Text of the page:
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Boldt, Markus; Schulz, Karsten; Thiele, Antje; Hinz, S. (2013)
Publisher: Copernicus Publications
Languages: English
Types: Conference object
Subjects: Earth sciences, TerraSAR-X, SAR, TA1501-1820, morphological attribute profiles, Engineering (General). Civil engineering (General), Technology, TA1-2040, T, Applied optics. Photonics, change detection, change categorization, high resolution
ddc: ddc:550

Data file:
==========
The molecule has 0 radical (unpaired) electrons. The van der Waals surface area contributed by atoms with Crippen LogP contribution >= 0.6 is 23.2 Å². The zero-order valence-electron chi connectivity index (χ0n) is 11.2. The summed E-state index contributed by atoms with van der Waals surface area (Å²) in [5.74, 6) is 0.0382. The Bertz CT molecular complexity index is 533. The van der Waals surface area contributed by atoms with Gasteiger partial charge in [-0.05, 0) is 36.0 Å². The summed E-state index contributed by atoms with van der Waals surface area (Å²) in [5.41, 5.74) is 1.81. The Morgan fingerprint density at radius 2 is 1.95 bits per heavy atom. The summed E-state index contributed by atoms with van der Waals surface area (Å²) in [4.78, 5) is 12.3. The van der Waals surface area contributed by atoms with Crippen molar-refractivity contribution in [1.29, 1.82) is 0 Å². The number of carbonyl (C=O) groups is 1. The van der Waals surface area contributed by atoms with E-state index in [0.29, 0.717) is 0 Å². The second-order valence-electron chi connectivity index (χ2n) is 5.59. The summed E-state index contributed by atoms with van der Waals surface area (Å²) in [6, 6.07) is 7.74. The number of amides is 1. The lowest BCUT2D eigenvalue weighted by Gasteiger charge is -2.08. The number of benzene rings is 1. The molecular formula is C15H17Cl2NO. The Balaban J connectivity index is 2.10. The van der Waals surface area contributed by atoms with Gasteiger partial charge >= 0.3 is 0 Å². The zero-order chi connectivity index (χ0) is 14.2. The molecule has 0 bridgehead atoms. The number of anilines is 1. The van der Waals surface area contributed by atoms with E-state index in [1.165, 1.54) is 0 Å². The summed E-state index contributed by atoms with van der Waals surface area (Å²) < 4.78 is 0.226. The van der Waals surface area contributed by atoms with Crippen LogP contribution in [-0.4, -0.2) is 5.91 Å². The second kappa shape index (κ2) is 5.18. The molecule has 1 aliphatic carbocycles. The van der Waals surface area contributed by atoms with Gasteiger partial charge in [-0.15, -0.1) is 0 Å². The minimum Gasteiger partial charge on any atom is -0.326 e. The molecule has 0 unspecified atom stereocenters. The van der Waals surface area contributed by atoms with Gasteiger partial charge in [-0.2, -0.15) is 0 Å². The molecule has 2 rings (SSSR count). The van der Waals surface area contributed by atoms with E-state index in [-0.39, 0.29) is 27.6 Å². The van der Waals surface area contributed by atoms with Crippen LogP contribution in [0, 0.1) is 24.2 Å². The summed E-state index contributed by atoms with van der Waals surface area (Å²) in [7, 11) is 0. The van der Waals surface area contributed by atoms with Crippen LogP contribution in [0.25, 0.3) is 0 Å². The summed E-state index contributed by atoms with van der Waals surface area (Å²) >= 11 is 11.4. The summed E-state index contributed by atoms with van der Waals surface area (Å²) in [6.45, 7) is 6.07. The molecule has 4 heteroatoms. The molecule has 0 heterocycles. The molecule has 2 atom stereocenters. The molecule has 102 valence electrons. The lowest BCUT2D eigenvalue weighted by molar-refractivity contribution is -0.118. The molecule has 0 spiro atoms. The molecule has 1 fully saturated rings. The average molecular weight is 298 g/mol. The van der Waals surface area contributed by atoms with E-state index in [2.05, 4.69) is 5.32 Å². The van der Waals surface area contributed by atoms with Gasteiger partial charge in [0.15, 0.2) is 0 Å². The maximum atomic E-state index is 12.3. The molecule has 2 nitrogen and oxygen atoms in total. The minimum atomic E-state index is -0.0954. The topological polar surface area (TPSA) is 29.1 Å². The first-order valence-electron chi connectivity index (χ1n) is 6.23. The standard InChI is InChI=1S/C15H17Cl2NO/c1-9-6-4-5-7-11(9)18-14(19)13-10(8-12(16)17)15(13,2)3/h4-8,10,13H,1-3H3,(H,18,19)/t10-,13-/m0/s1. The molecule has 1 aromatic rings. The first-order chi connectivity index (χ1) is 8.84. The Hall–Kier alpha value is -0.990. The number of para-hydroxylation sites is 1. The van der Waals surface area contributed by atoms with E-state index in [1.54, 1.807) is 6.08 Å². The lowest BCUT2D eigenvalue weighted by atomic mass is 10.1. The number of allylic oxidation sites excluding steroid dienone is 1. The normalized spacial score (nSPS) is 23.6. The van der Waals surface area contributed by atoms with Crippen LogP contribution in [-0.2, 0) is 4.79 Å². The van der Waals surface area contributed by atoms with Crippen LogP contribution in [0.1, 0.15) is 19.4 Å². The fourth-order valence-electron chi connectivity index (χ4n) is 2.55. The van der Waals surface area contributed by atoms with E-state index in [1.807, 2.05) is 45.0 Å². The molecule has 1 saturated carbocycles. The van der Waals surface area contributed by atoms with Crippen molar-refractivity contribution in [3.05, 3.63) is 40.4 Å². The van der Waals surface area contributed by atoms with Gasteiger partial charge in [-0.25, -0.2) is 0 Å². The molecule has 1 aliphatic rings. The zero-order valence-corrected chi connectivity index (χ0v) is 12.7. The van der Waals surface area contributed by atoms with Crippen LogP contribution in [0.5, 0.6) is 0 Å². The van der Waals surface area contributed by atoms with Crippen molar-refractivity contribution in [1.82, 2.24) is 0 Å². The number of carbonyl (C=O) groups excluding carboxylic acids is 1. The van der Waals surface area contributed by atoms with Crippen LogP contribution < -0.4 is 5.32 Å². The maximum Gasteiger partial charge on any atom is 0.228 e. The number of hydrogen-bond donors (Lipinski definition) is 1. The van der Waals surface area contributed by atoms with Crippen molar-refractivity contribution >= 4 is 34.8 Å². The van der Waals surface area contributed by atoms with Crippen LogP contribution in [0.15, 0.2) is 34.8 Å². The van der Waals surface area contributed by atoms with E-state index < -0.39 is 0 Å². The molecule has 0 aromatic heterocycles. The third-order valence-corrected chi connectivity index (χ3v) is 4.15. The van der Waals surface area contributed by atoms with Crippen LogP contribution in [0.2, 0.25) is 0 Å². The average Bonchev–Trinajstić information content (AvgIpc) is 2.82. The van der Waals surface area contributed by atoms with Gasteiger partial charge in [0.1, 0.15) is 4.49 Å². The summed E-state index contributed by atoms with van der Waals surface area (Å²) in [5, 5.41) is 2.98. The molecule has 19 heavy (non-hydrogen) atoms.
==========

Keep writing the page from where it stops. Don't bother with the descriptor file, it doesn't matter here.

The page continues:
Change detection in urban and suburban areas through remote sensing satellite imagery is an important topic. Furthermore, it is of special interest to derive information on the category of detected changes is of special interest. In (Boldt et al., 2012), a fullyautomatic change detection method based on a morphological filtered ratio image was presented. This filter step is accomplished by an alternating sequential filter (ASF), which supports the knowledge-driven analysis of the scene. For example, the focus can be set on small-scaled changes caused by vehicles or smaller construction sites. The change detection itself is performed using the automatic threshold method shown in (Sahoo et al., 2004) considering the entropies of the fore- and background of the filtered ratio image. In contrast, the presented approach makes use of morphological differential attribute profiles (DAPs) to compare changes detected in high resolution (HR) TerraSAR-X (TSX) amplitude images of Greding (Germany). DAPs are the derivatives of morphological attribute profiles (APs). APs are calculated by applying iteratively attribute openings and/or closings to an input image. Attribute openings (resp. closings) themselves are a combination of connected openings (closings) and trivial openings (closings). DAPs provide the opportunity to derive typical signatures for each pixel of the entire image (Dalla Mura et al., 2010), and, as a consequence, for each detected change segment. Aiming on the categorization of changes, it is shown in this paper that the DAPs represent a promising method for detecting changes with similar semantics automatically.
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